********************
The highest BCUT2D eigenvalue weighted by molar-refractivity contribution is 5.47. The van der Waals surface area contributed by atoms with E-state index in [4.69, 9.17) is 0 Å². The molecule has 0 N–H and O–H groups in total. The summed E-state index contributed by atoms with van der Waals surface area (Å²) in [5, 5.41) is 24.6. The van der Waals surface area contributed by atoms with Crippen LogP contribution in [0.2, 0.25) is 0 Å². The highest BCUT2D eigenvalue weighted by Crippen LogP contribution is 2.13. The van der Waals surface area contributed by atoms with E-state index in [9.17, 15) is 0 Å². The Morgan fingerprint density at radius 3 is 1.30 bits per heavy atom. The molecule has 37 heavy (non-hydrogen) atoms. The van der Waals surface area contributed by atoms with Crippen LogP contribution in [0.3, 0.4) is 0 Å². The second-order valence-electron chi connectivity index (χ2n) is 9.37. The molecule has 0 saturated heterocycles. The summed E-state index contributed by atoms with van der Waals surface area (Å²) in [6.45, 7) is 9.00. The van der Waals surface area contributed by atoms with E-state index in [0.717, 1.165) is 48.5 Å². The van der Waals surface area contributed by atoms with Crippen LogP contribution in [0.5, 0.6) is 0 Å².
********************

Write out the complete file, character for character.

The highest BCUT2D eigenvalue weighted by molar-refractivity contribution is 5.47. The van der Waals surface area contributed by atoms with E-state index in [4.69, 9.17) is 0 Å². The molecule has 0 N–H and O–H groups in total. The summed E-state index contributed by atoms with van der Waals surface area (Å²) in [5, 5.41) is 24.6. The van der Waals surface area contributed by atoms with Crippen LogP contribution in [0.2, 0.25) is 0 Å². The highest BCUT2D eigenvalue weighted by Crippen LogP contribution is 2.13. The van der Waals surface area contributed by atoms with E-state index in [9.17, 15) is 0 Å². The Morgan fingerprint density at radius 3 is 1.30 bits per heavy atom. The molecule has 37 heavy (non-hydrogen) atoms. The van der Waals surface area contributed by atoms with Crippen LogP contribution in [0.3, 0.4) is 0 Å². The second-order valence-electron chi connectivity index (χ2n) is 9.37. The molecule has 0 saturated heterocycles. The summed E-state index contributed by atoms with van der Waals surface area (Å²) in [6.45, 7) is 9.00. The van der Waals surface area contributed by atoms with E-state index in [0.717, 1.165) is 48.5 Å². The van der Waals surface area contributed by atoms with Crippen LogP contribution in [0.5, 0.6) is 0 Å².